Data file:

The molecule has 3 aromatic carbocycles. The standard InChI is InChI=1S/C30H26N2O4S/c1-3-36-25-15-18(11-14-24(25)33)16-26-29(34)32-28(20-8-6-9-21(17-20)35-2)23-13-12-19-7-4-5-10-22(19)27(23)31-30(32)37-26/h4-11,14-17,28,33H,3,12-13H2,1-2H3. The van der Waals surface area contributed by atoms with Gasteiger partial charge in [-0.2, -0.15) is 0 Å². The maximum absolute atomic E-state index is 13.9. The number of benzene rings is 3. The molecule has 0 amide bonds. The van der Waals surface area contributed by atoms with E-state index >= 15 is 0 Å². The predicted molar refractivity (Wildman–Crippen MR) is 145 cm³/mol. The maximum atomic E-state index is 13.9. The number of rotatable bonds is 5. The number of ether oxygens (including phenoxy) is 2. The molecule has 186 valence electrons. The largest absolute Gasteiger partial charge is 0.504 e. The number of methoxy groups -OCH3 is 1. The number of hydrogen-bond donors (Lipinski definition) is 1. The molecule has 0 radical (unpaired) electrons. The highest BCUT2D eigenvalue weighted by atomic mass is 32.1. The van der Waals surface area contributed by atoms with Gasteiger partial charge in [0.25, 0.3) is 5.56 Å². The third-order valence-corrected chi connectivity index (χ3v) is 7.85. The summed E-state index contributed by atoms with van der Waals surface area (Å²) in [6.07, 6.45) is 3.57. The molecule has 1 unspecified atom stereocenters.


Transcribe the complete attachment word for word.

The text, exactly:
The molecule has 3 aromatic carbocycles. The standard InChI is InChI=1S/C30H26N2O4S/c1-3-36-25-15-18(11-14-24(25)33)16-26-29(34)32-28(20-8-6-9-21(17-20)35-2)23-13-12-19-7-4-5-10-22(19)27(23)31-30(32)37-26/h4-11,14-17,28,33H,3,12-13H2,1-2H3. The van der Waals surface area contributed by atoms with Gasteiger partial charge in [-0.2, -0.15) is 0 Å². The maximum absolute atomic E-state index is 13.9. The number of benzene rings is 3. The molecule has 0 amide bonds. The van der Waals surface area contributed by atoms with E-state index >= 15 is 0 Å². The predicted molar refractivity (Wildman–Crippen MR) is 145 cm³/mol. The maximum atomic E-state index is 13.9. The number of rotatable bonds is 5. The number of ether oxygens (including phenoxy) is 2. The molecule has 186 valence electrons. The largest absolute Gasteiger partial charge is 0.504 e. The number of methoxy groups -OCH3 is 1. The number of hydrogen-bond donors (Lipinski definition) is 1. The molecule has 0 radical (unpaired) electrons. The highest BCUT2D eigenvalue weighted by atomic mass is 32.1. The van der Waals surface area contributed by atoms with Gasteiger partial charge in [0.25, 0.3) is 5.56 Å². The third-order valence-corrected chi connectivity index (χ3v) is 7.85. The summed E-state index contributed by atoms with van der Waals surface area (Å²) in [6.07, 6.45) is 3.57. The molecule has 1 unspecified atom stereocenters.